• Notify all employees duly before redundancy declaration which is only possible when work fully resumes.
• Develop a proper redundancy policy if none is existent in the company before embarking on redundancy.
• For outsourced services such as Security, Janitorial services and logistics, the company should renegotiate with the contractors. I am still surprised why sacking of tea girls and cleaners became an issue for the said CEO when he could just have negotiated quietly with their employers.
• Be sensitive to the possible backlash as well as the socio-economic implications of a mass sack of employees to the nation.
• Even with due procedure, you are better negotiating down the staff salaries rather than mass retrenchment and at the same time cutting salaries. The referenced Bank as we know, pays decent salaries to its employees, so further downward review of salaries to retain more employees will not hurt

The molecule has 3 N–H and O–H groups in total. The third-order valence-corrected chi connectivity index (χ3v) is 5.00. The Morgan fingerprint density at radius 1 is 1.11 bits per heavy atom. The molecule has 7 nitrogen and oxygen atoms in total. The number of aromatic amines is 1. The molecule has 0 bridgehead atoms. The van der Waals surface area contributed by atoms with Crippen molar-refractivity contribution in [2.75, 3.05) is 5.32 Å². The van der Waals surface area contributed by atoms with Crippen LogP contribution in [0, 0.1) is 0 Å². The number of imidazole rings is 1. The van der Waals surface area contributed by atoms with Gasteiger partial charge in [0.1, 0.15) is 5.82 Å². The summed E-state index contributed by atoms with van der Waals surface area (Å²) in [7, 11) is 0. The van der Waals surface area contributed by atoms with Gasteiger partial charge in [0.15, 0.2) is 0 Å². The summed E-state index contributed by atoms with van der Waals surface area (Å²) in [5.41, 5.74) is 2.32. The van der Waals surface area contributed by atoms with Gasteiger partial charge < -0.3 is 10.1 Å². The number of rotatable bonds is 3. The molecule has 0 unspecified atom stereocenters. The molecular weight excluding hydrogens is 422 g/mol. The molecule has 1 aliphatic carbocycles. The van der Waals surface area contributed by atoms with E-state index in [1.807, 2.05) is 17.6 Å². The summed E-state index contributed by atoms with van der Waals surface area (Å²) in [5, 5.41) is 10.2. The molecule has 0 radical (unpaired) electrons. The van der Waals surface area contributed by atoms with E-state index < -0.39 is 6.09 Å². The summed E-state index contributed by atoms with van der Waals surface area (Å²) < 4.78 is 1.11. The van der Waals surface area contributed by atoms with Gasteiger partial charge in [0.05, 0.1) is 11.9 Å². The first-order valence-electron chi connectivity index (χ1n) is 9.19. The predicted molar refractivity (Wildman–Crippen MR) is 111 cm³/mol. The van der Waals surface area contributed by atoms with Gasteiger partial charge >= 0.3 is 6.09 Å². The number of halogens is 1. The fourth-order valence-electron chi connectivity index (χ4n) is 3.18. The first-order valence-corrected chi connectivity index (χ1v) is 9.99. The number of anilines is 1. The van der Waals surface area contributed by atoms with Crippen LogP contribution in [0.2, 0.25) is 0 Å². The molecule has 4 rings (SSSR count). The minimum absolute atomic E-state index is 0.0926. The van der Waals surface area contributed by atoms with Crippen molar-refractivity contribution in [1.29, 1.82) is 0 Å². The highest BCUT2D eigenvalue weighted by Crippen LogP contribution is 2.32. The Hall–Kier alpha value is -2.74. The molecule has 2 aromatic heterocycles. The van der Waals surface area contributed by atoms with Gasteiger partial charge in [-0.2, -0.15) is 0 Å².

• Any CEO who has carried excess load of employees before now has not done well in STAFFING and needs to check the competence of his human resources department.
• Failure to follow the due process will most likely lead to chaos and a spate of undesirable legal actions which become a major public relations problem for the bank and a distraction

• There is urgent need for the Minister of Labour to intervene and stem the tide of mass sack in the private sector.
1. There must be a deliberate policy that would give additional incentives to companies who are able to retain at least 90% of its workforce in this season in addition to the existing tax rebate.
2. The Federal Government should advise the Central Bank of Nigeria to issue soft caution to Banks from engaging in mass layoff of employees at this time and can also offer incentives to Banks who do not engage in mass layoff.

In conclusion, a patriotic CEO should not consider the profit margin of his business alone at this crucial time but also the well-being of the economy in which the business operates. If CEOs take narrow minded decisions that result in the increase of crimes, the Nigerian business environment would become much more challenging and therefore negatively affect the profitability of companies operating in Nigeria including its own.

The Managing Consultant of Team Affairs Limited
An HR consultancy firm based in Lagos